(WGHP) — Critical Race Theory has become a major talking point, and point of division, over the last few months. But most people don’t know what it really is. FOX8 talked to some educators about what it is, and just as importantly, what it’s not.
“It emerged in the 1980s and the central premises or pillars of Critical Race Theory are that racism permeates structures within America, whether it be legal, educational, religious, business,” Wake Forest University School of Law professor Gregory Parks said.
In a nutshell, Parks explained, Critical Race Theory (CRT) suggests racism is part of everyday life, so people who may not intend to be racist can still make choices that fuel racism. He’s studied it for years and has taught it to law students at Wake.
“The way in which race influences law and public policy is a component of Critical Race Theory,” he said. “Critical Race Theory isn’t about what’s pitting Blacks against whites. And Critical Race Theory, I think, is not a concept that would pit Blacks against whites. Lack of honest dialogue about racial dynamics in America is a thing that creates some of that conflict.”
A lot of parents are concerned that schools will use it to indoctrinate kids. Stokes County Schools superintendent Dr. Brad Rice says while he’s no expert in CRT, that couldn’t be further from the truth.
“They have heard the perception that there is white shaming or kids are born racist if they’re white,” he said. “And that is what the parents that have contacted me have asked: are we going to be shaming white children in Stokes County? Absolutely not. We’re going to teach history.”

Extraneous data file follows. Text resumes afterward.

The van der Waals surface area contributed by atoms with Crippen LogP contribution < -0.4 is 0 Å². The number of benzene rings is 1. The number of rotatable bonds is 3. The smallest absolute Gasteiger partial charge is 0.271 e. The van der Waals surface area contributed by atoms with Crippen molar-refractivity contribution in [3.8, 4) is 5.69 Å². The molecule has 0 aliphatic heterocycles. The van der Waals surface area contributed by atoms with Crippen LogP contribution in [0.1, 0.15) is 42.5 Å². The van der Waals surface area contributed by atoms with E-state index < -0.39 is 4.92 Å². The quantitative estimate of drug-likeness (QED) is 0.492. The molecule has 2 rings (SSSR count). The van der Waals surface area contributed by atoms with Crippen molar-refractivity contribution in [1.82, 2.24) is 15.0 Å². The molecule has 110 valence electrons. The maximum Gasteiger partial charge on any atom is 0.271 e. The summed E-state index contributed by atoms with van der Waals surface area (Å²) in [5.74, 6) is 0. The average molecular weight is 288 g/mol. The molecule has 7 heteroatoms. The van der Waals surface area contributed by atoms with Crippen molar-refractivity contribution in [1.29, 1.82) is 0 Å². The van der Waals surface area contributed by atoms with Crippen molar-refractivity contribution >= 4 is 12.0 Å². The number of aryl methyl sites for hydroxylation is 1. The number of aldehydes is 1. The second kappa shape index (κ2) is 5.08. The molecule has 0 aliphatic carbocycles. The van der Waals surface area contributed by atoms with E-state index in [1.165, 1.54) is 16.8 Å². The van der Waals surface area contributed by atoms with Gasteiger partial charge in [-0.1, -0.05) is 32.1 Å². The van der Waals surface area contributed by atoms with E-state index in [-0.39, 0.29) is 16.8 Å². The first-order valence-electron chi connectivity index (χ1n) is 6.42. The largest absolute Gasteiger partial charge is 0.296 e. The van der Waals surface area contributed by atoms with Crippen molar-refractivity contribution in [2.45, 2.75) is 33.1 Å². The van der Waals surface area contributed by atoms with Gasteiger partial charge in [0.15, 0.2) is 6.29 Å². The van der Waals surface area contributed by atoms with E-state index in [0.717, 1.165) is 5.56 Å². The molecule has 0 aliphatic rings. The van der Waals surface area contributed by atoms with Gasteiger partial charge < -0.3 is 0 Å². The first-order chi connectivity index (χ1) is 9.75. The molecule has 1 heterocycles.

Rice says he’s heard the concern and he’s taken heat from people on both sides of the Critical Race Theory debate. He says his agenda is simple: teach the kids and let them make up their own minds. For information’s sake, Critical Race Theory is not even on the agenda in Stokes County or any other public schools in North Carolina.
“It has not come up as anything that we’re pursuing,” Rice said. “Also, I’ve never told teachers not to teach portions of history. That is the other side’s concern, that if you’re not a critical race theorist that you’re whitewashing history and hiding those things. Absolutely not. We’re not taking anything out of the curriculum. We are not hiding certain parts of history.”
He says as they learn more about history, they teach it.
“When I went to school, I’d never heard about the Green Book. I heard about it about two years ago. And since then, I keep a copy on my desk because I want to think that if this book were necessary today, Stokes County Schools would be in it.”
Parks cautions against using Critical Race Theory as a catch-all phrase for teaching about race and how it’s part of our country’s history.
“Simply talking about systemic racism is not teaching Critical Race Theory,” he said. “To talk about systemic racism is simply talking about systemic racism.”
To be clear, there is no plan to teach it in any public schools in North Carolina.
“I want our kids to be in a safe and nurturing place regardless of their color, background, what their parents did, grandparents did, or great great great grandparents did — that they are in a safe place to receive an education in Stokes County Schools. And I stand by that statement,” Rice said.
Lawmakers in 26 states, including North Carolina, have introduced bills or taken some steps to restrict teaching CRT or limit how teachers can talk about racism. The effort here is House Bill 324. It’s already passed the House. FOX8 reached out to the four sponsors (Reps. James Boles, Jason Saine, John Torbett, and Larry Yarborough) to talk about their bill for this story. None of them responded to our request. The invitation remains open.